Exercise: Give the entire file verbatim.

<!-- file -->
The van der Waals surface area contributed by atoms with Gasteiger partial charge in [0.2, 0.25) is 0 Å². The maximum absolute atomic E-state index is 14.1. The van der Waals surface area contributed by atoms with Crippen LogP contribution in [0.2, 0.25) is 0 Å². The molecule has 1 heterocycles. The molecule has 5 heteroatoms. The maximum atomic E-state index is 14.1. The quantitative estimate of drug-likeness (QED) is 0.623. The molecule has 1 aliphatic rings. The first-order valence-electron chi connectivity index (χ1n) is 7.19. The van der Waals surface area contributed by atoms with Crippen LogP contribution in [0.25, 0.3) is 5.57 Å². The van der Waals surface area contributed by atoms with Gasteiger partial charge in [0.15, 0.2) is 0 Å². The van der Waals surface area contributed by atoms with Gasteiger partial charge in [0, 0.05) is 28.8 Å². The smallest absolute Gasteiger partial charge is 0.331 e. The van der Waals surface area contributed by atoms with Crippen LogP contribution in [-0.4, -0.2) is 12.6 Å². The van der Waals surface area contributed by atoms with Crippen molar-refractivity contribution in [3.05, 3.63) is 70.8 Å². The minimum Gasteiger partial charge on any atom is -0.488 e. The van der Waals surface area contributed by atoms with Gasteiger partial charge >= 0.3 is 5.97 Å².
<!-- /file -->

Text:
The van der Waals surface area contributed by atoms with Gasteiger partial charge in [0.2, 0.25) is 0 Å². The maximum absolute atomic E-state index is 14.1. The van der Waals surface area contributed by atoms with Crippen LogP contribution in [0.2, 0.25) is 0 Å². The molecule has 1 heterocycles. The molecule has 5 heteroatoms. The maximum atomic E-state index is 14.1. The quantitative estimate of drug-likeness (QED) is 0.623. The molecule has 1 aliphatic rings. The first-order valence-electron chi connectivity index (χ1n) is 7.19. The van der Waals surface area contributed by atoms with Crippen LogP contribution in [0.25, 0.3) is 5.57 Å². The van der Waals surface area contributed by atoms with Gasteiger partial charge in [0.15, 0.2) is 0 Å². The van der Waals surface area contributed by atoms with Gasteiger partial charge in [0, 0.05) is 28.8 Å². The smallest absolute Gasteiger partial charge is 0.331 e. The van der Waals surface area contributed by atoms with Crippen LogP contribution in [-0.4, -0.2) is 12.6 Å². The van der Waals surface area contributed by atoms with Crippen molar-refractivity contribution in [3.05, 3.63) is 70.8 Å². The minimum Gasteiger partial charge on any atom is -0.488 e. The van der Waals surface area contributed by atoms with Gasteiger partial charge >= 0.3 is 5.97 Å².